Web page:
Newly-out Aaron Carter hits the road with his first album in 15 years

By : Ryan Williams-Jent
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“For me, it’s all about the music,” Tampa-born Aaron Carter says. “And if there is one lesson I’ve learned this [last] year, it’s not to dwell on the past, but to live for the future.”

It’s a wonderful sentiment for the multi-platinum pop star on the eve of the release of LøVë, his first studio album in 15 years, particularly following a year of highly publicized ups and downs. But to understand Carter’s zest for his upcoming release and for the future, one has to examine his past.

“I’ve honestly been performing as long as I could remember,” Carter, now 30, tells Watermark. He began his musical career at 7 years old singing for Dead End, a local Tampa band formed in 1995.

By 1997, the 9-year-old performer found himself sharing the stage with another Carter—his older brother Nick, of Backstreet Boys fame. Within months, he was signed to a record label and released his first single, just ahead of his first self-titled album. Carter’s subsequent releases dropped in 2000, 2001 and 2002, with hits like “Aaron’s Party (Come Get It)” and “Oh Aaron,” all while the artist toured the globe.

“Traveling and seeing the world doing what I love has been amazing,” Carter says of growing up famous, both stateside and abroad. “But at times can be lonely.”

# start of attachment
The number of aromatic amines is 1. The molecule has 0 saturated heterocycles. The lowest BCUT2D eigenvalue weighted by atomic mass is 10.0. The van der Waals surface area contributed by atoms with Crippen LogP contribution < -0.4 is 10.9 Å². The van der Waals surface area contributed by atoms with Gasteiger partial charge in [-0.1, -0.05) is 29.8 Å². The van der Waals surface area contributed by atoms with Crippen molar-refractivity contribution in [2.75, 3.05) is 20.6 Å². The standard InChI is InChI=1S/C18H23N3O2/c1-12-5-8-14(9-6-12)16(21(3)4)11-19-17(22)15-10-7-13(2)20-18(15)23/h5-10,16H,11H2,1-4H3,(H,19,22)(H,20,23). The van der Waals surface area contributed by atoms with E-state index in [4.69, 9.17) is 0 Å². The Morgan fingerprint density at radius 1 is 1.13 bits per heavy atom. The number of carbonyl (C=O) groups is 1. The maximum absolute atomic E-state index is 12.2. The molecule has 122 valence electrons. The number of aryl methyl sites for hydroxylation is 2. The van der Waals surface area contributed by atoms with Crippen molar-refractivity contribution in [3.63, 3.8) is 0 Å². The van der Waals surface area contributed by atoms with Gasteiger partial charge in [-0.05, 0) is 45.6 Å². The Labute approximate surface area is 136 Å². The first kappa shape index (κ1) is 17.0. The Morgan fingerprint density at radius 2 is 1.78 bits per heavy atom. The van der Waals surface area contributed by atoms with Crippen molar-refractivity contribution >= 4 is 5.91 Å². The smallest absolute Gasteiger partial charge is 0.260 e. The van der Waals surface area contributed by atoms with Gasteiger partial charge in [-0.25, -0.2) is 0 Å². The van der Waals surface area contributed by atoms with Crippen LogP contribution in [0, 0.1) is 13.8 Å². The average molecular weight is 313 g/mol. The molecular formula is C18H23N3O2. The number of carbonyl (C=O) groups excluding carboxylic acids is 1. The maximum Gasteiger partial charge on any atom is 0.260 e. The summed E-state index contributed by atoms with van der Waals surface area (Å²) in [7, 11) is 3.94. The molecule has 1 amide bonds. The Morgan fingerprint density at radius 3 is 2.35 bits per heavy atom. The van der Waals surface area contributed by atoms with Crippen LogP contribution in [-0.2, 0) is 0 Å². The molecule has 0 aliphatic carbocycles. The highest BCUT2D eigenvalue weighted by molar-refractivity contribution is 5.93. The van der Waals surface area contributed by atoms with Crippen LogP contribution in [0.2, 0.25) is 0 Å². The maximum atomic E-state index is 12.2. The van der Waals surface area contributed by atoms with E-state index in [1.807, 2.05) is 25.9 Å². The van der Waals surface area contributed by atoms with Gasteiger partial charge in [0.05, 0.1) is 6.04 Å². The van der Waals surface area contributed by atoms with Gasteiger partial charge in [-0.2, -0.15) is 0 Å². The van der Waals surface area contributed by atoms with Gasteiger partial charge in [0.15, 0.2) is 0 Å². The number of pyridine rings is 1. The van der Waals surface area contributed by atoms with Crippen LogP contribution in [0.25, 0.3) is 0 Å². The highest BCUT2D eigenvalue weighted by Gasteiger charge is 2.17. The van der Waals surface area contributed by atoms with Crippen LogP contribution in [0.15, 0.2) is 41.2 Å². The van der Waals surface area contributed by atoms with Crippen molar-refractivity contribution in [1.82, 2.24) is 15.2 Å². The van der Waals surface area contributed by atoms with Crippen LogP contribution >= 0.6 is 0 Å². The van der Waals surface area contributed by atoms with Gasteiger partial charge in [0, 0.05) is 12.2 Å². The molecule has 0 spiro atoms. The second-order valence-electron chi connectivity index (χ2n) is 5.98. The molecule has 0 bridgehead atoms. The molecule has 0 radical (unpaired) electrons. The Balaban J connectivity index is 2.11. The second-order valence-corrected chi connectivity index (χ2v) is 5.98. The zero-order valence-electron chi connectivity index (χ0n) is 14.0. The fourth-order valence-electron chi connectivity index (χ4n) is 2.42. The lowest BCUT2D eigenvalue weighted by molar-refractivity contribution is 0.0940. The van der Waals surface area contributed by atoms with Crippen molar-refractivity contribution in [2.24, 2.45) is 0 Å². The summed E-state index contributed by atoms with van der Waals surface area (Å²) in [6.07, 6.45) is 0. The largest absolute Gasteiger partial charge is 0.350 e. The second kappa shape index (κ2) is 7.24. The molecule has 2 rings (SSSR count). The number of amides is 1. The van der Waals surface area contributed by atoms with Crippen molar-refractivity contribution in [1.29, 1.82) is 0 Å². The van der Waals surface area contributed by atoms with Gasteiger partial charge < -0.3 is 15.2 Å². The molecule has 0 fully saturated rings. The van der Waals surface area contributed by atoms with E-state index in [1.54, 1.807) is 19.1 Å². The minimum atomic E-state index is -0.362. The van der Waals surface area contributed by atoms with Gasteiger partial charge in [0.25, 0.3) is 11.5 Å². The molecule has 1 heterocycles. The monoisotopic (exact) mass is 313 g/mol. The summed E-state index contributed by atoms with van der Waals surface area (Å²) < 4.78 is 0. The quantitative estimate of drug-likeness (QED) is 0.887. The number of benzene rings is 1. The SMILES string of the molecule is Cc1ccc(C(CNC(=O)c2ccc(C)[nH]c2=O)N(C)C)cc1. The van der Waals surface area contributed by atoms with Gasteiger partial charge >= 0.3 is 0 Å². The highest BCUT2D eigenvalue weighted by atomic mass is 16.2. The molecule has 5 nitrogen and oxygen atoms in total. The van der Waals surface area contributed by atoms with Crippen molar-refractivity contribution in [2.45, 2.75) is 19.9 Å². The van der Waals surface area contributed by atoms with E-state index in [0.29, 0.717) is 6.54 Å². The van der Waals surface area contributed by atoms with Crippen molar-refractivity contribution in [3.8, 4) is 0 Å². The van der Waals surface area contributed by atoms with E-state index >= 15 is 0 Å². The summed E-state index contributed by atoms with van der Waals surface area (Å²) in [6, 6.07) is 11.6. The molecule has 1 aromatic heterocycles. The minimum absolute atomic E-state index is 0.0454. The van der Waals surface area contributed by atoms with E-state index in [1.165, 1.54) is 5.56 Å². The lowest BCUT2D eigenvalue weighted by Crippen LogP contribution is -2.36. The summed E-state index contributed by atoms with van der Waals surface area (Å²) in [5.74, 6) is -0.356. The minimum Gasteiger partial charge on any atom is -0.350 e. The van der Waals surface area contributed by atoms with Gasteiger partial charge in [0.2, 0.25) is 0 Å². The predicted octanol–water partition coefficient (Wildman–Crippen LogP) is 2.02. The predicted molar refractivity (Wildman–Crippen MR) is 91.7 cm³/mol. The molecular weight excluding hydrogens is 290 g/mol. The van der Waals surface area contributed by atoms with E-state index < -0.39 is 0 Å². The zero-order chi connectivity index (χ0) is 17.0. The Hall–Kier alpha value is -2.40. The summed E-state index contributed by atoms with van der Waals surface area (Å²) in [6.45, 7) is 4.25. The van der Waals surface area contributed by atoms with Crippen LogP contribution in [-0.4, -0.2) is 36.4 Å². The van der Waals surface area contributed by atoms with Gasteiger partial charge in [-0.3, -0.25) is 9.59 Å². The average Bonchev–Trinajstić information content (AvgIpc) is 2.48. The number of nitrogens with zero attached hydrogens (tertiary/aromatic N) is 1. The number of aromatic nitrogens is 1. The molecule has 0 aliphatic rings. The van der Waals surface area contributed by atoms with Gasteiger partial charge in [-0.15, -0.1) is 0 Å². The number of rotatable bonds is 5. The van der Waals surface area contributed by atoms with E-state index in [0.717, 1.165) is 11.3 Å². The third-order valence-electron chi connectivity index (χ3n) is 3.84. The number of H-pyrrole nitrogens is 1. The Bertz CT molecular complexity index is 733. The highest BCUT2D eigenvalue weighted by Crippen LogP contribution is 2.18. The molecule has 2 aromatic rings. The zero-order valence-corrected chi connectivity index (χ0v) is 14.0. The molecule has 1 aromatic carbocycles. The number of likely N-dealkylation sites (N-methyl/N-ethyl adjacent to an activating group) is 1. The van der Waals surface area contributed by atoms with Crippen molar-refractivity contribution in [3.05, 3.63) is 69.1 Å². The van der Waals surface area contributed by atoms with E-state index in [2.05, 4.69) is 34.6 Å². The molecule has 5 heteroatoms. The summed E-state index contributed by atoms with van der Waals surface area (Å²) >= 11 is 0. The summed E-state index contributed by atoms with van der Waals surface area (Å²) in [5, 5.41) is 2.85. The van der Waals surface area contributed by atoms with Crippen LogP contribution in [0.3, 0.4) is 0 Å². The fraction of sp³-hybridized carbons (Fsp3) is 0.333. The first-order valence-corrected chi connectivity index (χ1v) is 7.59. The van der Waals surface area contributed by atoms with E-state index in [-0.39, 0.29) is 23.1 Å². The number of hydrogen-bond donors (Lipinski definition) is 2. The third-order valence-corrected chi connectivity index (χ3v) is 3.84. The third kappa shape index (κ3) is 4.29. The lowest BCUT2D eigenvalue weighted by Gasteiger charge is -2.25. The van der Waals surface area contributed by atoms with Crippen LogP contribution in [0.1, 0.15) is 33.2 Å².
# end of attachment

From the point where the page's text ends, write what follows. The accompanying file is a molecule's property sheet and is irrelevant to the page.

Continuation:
Although he joined the cast of Dancing with the Stars in 2009, Carter had a relatively quiet few years until a tumultuous 2016 and 2017. The former child star faced backlash for several of his decisions, including an arrest for suspected DUI and drug possession; a public feud with his Backstreet brother; and his short-term, later-retracted support of Donald Trump during the 2016 presidential election.

In 2017, Carter grappled with his identify, and soon utilized social media to open up about his depression, substance abuse, eating disorders and bisexuality. “There’s something I’d like to say that I feel is important for myself and my identity that has been weighing on my chest for nearly half of my life,” Carter shared with his 644,000 Twitter followers.

“This doesn’t bring me shame, just a weight and burden I have held onto for a long time that I would like lifted off me. I grew up in this entertainment industry at a very young age and when I was around 13 years old I started to find boys and girls attractive,” he wrote. “There were years that went by that I thought about, but it wasn’t until I was 17 years old, after a few relationships with girls, I had an experience with a male that I had an attraction to who I also worked with and grew up with.”

Carter concluded by quoting out musical icon Boy George, noting that in “sum, ‘I’ve never felt as though I didn’t belong, I just acted as though I did.’”

As Watermark reported at the time, Carter returned to the stage shortly after at Hamburger Mary’s in Brandon. “I just want to say thank you so much for all your love and your support with the LGBT community and my announcement,” he said to a cheering crowd. “It means a lot.”

With performances scheduled for both Southern Nights Orlando and Tampa in September of last year, Carter seemed to be embracing his newfound home in the LGBTQ community (and its venues.) But the performances weren’t meant to be.